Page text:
Mar 2, 2006

Sybille Bedford dies at age 94

Bedford is the author of a number of works, including a biography of Aldous Huxley and a travel guide to Mexico; but her extraordinary life was her chief subject.

Bedford spent her early years in southern Germany where the half-Jewish Bedford was raised as a Catholic. After World War I, her parents' marriage fell apart and Bedford began to be shuttled back and forth between Germany, England and wherever her mother happened to be living with her current lover.
Her father, “a man who has lost his nerve,” “protects himself by limiting his grasp.” Decades older than his wife, he has retreated into himself. After a few years, Sybille is sent to visit her mother in Florence. A few months later, her father comes down with appendicitis and dies.


The ten-year-old Sybille did not make it to Florence on that first trip; she got off the train in the Austrian Trentino to meet her mother who was on her way to rendezvous with “O.,” “a painter of some reputation” whom she was planning to marry. Sybille is left at the hotel in the care of a teenaged girl while her mother pursues the affair. There are other suitors, chiefly Alessandro, an aspiring architect twenty years younger than Sybille’s mother. At first, life is unsettled: Capri, Sicily, Palermo, Taormina, Syracuse.


Eventually, Alessandro wins out and a pattern is established. Sybille is sent to England to stay with friends while Alessandro and mummy depart for Africa. Life in England is punctuated with long visits to Italy.

Bedford's masterpiece is A Legacy, a novel loosely based on the life of her family in Germany in the early 20th Century. It is a milieu as foreign to the modern reader as the world of the ancient Etruscans. Germany was more an agglomeration of minor principalities than a nation state. That world was torn apart in World War I and utterly destroyed in World War II. And the book is both an elegy to and an indictment of the world of its characters. It is also extremely funny.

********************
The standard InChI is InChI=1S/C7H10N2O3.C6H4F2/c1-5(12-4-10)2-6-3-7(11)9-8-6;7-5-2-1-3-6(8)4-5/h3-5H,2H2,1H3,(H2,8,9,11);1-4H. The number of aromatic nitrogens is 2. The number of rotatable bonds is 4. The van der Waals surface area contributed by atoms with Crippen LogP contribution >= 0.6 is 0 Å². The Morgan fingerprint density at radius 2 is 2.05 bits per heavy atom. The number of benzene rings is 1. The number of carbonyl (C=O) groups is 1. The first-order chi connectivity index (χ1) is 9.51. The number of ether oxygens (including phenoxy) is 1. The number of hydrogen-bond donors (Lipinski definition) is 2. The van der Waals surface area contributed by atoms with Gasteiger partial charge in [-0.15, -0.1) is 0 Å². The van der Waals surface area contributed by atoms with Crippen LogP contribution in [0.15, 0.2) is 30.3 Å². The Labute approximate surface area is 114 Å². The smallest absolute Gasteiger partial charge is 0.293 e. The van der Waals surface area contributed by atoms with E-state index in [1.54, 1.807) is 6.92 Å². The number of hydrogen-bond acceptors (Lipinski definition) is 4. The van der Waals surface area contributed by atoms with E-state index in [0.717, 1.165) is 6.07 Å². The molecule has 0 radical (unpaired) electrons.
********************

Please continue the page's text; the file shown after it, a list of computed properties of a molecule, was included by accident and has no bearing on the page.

A Legacy details the lives of two aristocratic, Catholic families in Southern Germany and the Merzes, a wealthy Jewish bourgeois family in Berlin. Marriage brings the families together.

Roger Kimball describes them best:
There are the von Feldens: the Baron Augustus and his four sons, Gustavus, Julius, Johannes, and Gabriel. They are “old, landed, agreeably off without being in the least rich.” They speak French at home, except to their Frenchless priest, with whom they get by in imperfect Latin. They are the opposite of forward-looking. “The French Revolution was still alive with them as a calamity, and of the Industrial one they were not aware.” There are the von Bernins, a neighboring Catholic family, richer, worldlier, and considerably more zealous than the von Feldens.


And then there are the Merzes: an old, very rich bourgeois Jewish family ensconced in a Berlin mansion. Intensely inward-looking, they “had no friends, a word they seldom used; they saw no-one besides the family, the doctor, and an occasional, usually slightly seedy, guest asked to occupy the fourteenth place at the table.” Grandpapa Merz had a partial exception to this rule: he liked to brighten his afternoons with “the company of a shapely leg,” “this being literally the one perfection” he insisted on. Alas, none of his female companions—recruited from proper Prussian society—lasted long: “The old gentleman had tried to push a bank note under the garter of Fräulein zu der Hardeneck, and has called Frau von Kummer his little mouse.” Gottlieb, the family butler, “saw to the successors.” Grandmama Merz, short, plump, “with features that escaped attention,” looked on without comment. The Merz household also included two daughters, Flora and Melanie, both of whom were destined to die young from consumption, the second son, Friedrich, and Eduard, the eldest, “a Clubman, a rake, a gambler, and at sixty a bankrupt.” In the Eighties and Nineties, Eduard’s debts had been paid eleven times by his father, three times by his wife, Sarah, a “worldly, clear-brained woman” who buys Monets and is an heiress to an aniline fortune.

I loved A Legacy so much that I am loath to read Jigsaw, a "biographical novel" that picks up where the first book left off and tells the story of Sybille Bedford's childhood and adolescence. It's been sitting by my bedside for years. I'm too afraid the latter book won't live up to its predecessor. But maybe, on the occasion of the author's death, the time has come to read it. And to reread A Legacy.

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